Forever Beeler: Sonatas & Soli
Alex Janacek, clarinet; Ladislav Bilan, vibraphone; Petr Hladik, flute; Jan Dvorak, bassoon;
Dalibor Prochazka, bass trombone; Kiri Kral, tuba; Luci Kaucka, piano.
Jennifer Slowick, English horn and oboe; Karolina Rojahn, piano.
Navona Records 6085
Total Time: 78:36
Composer Alan Beeler (1939-2016) taught at Stevens Point, Wisconsin, and at Eastern Kentucky University. For this new release, we are provided an ample collection of work for solo instruments and unique combinations that explore Beeler’s musical language. There are pieces of more serial nature, some exploring microtones, and a host of different harmonic explorations. Throughout is a sense of his playfulness and humor. Sonatas for a variety of solo instruments provide the variety in this extended program.
In the Clarinet Sonata, the music is a microcosm of musical styles. The first movement has an almost Hinemith-like harmonic quality. The jazz roots of the instrument are explored in the central movement with rich extended harmonies and a nice lyric line. We are closer to ragtime line prominently exploring a wider range of the instrument in angular jumps and lines as the piano provides additional forward motion for the final movement.
Something More Cheerful Suite is a work for solo vibraphone. The five movements are a set of variations. The soloist must also be mindful of the unique attack of notes here in a rather accessible work that has a mysterious quality.
One thing that comes across in these works is the way Beeler chooses to use the piano. The Flute Sonata tends to find the piano in a more traditional accompanying role adding harmony and helping transition with repetition of flute lines, when it is not also doubling the line. The opening movement suggests a more relaxed quality which seems to waft across this rather lyrical work. The Sonata da Camera focuses a bit more on counterpoint and Baroque style in this work for bassoon and piano. Each movement bears a descriptive formal title from the period. The opening “French Overture” features a fugue after the introduction. A chaconne is at the center of the work and features some of the lusher harmonic ideas heard in the earlier clarinet sonata with a beautiful lyric line. The brief “Alla Concerto” closing things off.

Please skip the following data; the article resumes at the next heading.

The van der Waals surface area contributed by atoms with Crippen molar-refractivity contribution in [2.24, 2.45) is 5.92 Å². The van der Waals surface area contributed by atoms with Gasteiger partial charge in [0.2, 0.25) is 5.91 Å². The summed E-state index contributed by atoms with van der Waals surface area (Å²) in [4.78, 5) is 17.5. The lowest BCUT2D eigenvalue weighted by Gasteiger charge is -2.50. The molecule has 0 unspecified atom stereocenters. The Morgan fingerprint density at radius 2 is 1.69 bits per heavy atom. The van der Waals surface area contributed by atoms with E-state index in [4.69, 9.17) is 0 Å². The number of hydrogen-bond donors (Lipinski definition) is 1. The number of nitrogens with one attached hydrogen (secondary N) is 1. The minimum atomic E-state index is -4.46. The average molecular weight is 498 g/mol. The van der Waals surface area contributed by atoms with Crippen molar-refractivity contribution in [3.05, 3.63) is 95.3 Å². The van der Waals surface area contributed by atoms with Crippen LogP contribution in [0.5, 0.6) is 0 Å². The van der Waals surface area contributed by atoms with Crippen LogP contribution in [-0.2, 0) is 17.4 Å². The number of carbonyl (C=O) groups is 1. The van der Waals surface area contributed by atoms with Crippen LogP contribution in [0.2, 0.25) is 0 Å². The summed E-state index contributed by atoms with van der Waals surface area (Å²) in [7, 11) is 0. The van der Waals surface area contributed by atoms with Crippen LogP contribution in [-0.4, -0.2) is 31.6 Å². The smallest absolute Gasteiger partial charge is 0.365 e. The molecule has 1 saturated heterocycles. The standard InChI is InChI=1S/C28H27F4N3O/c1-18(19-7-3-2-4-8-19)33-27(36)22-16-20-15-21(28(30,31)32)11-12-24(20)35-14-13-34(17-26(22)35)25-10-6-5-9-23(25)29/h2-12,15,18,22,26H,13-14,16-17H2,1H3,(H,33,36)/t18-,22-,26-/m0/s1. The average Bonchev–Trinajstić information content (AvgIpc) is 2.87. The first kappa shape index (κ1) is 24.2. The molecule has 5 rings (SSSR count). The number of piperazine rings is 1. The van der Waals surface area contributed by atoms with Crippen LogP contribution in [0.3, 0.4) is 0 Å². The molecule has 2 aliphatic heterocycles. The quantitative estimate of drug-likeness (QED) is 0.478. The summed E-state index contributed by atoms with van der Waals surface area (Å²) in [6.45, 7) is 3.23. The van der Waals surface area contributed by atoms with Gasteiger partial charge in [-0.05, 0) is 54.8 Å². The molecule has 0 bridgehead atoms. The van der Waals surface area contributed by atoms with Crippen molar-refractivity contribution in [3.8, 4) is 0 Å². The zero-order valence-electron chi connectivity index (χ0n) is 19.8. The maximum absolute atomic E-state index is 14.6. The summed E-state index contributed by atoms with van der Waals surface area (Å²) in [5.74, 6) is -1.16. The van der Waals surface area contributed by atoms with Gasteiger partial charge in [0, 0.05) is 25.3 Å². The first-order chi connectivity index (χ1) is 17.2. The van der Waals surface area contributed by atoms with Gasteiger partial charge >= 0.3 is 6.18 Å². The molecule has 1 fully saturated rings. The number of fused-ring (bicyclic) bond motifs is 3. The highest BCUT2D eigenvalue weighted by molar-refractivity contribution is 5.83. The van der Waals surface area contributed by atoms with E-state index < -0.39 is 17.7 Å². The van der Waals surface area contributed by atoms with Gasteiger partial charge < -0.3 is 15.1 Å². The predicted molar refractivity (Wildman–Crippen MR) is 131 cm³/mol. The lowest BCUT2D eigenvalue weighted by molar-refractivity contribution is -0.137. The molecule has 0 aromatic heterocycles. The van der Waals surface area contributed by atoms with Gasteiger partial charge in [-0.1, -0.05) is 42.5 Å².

Karolina Rojahn is featured in a variety of works for piano that focus on some of the rhythmic connections and harmonic ideas found in the other chamber pieces. We are in more serial territory with the tightly drawn My Identity Suite for piano. Rhythmic ideas are used to help provide unity in each of the three brief movements. While lines may be angular, most of the dissonance does not overwhelm the listener as the music also moves across registers. A similar approach can be heard in the English Horn Sonata which actually sounds like a continuation of the earlier piece. The Micro-Tonal Suite allows us to hear Beeler attaching these experiments in sound through different harmonic combinations and compositional techniques that focus on expanding and contracting intervallic relationships. Quite brief works such as the 12-tone Quartal Etude and Beeler’s Fit ’06 are further examples of the composer’s integration of these harmonic and linear approaches to writing. Usually these are done with a rhythmic idea that forms a connective organizing structure. Every once in a while, there is a little, jazz-like gesture, or some motif that seem to wink at the listener rewarding their careful hearing of the piece at hand. Even in works like the 3 Early Pieces and the Piano Sonata, we can hear the way Beeler crafts such miniature moments into intriguing musical structures.
The performances here are all excellent with the different sonatas certainly allowing listeners to hear the way Beeler connects lines against harmonic components in his accompaniments. All the pieces are uniquely looking to further enhance concepts of attack of a note, or chord, with fascinating shifts from these blocks of sound to more linear lyric movement. The pieces each have a more personal and intimate feel even when the instruments may not be as known for such expression (bass trombone, tuba). It is certainly an album that allows the composer’s work to shine.